Weir Essay Front Page
Three years after the passing of John Alexander MacDonald, John Alexander Weir was born in Ardock, North Dakota on December 13, 1894. The first Dean of Law's infancy coincided with Canada's era of tremendous growth.
His childhood witnessed a time when citizens were enjoying the boom of the turn of the century. He experienced the buoyant mood of Laurier's declaration that "... the twentieth century is Canada's century.
At 20, John A. Weir secured a Rhodes Scholarship in 1914 and within the next two years, managed to graduate with both an arts degree and a law degree.
He was the recipient of the Carswell Prize as well as the Governor General's Gold Medal.
As a teenager, Weir saw increasing tension on the international scene and by 1916, he enlisted in the Canadian Army Medical Corps. By the end of World War I, he was a Flying Officer. He resumed his studies at Merton College at the esteemed Oxford University at the School of Jurisprudence in 1918. At the young age of twenty-four, he received yet another scholarship to continue on with a year of graduate studies.
After the period of time spent in active service, and studying and travelling in Europe, John A. Weir was prepared to begin
his lifelong call to service as the first dean in the Faculty of Law at the University of Alberta.
John A. Weir - the man
He was loved and respected. Those who were fortunate enough to have kept closer company were
often amused by his wit, bemused by the profundity of his knowledge, and moved by his wisdom.
In the summer of 1993, a letter to the editor of New Trail, a University of Alberta Alumni Association communique; the retired Neil A. Davidson, Q.C. wrote his recollection of a sample of Dean Weir's sense of humour.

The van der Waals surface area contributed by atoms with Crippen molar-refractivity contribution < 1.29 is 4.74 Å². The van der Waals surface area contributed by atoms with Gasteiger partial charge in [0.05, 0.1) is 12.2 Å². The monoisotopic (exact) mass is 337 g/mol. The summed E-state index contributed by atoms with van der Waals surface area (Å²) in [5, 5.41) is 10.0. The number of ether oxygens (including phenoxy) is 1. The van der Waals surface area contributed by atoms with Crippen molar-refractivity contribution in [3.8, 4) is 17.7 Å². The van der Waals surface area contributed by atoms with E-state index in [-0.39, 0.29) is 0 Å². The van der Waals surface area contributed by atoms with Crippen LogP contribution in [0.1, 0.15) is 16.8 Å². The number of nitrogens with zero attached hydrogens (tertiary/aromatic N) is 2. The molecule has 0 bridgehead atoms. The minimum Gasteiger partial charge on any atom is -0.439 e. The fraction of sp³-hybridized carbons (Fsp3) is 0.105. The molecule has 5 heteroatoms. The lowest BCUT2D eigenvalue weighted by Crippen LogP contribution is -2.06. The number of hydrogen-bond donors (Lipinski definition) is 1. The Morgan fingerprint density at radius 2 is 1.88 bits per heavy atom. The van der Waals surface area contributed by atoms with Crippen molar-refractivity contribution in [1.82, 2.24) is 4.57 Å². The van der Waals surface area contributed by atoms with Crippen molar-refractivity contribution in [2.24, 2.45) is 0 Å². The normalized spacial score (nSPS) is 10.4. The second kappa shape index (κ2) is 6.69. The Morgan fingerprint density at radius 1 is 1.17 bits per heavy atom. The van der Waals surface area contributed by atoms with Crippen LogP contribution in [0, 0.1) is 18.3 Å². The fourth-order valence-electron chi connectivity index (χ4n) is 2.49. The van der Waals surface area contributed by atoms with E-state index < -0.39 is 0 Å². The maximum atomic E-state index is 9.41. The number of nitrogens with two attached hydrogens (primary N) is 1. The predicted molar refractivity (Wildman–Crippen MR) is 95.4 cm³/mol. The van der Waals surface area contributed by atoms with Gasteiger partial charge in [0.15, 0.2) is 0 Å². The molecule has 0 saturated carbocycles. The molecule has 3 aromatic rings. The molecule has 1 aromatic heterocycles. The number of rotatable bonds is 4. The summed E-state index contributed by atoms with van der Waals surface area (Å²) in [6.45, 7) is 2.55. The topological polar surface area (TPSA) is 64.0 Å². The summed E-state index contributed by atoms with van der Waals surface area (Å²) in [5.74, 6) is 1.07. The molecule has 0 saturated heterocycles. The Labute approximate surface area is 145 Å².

In discussing "domestic relation", his favourite line was "And that, gentlemen, is adultery, pure and simple - well, simple anyway."
John A. Weir was undoubtedly a driven man. His zeal for law as the Dean of the Faculty of Law from 1926 to the day of his untimely death was comparable only to his devotion to family. His passion for the continued growth of the faculty was not only an inspiration to those with whom he worked but is an encouragement for those who are at the beginning of the journey into a law career.
He must have decided consciously to race up the steep gradient of life's path. From this, future students can draw strength. It was noted that he did not gripe about the intolerable enormity of his task yet he sought to conquer it with his physical and spiritual all. Imagine, when he passed away, Canada was rationing tea and coffee. Can any academic think of a worst fate?
N.B. Edmonton Bulletin: an independent newspaper in public service, Edmonton, Alberta, Wednesday, June 3, 1942 original bound copies in Alberta legislature library.
Front page headline articles on the day of J.A. Weir's death included:
- "R.A.F. to double scope of raids: day attack made after Essen Raid" by Edward W. Beattie
- "British circle to rear of Nazis in Africa" by Edward Kennedy
- "Canada's war effort lauded by N.Y. Paper" CP article
- "Chinese pierce Jap's flank" CP article
- "7,700 sweeps in month: 250 planes daily over France"
- "7 allied ships sunk off India" AP article"
This essay was originally submitted to the John A. Weir Memorial Scholarship Committee, at the University of Alberta, Law School in 2001 by Mona Chan, the publisher of this web magazine.
and is republished here in the CanonsOfConstruction.com web site
as war is being waged in Iraq, in March 2003. Headlines on the Web and in
newspapers today in 2003 reminds us of the 1942 Second World War headlines on the day of Dean Weir's death in 1942.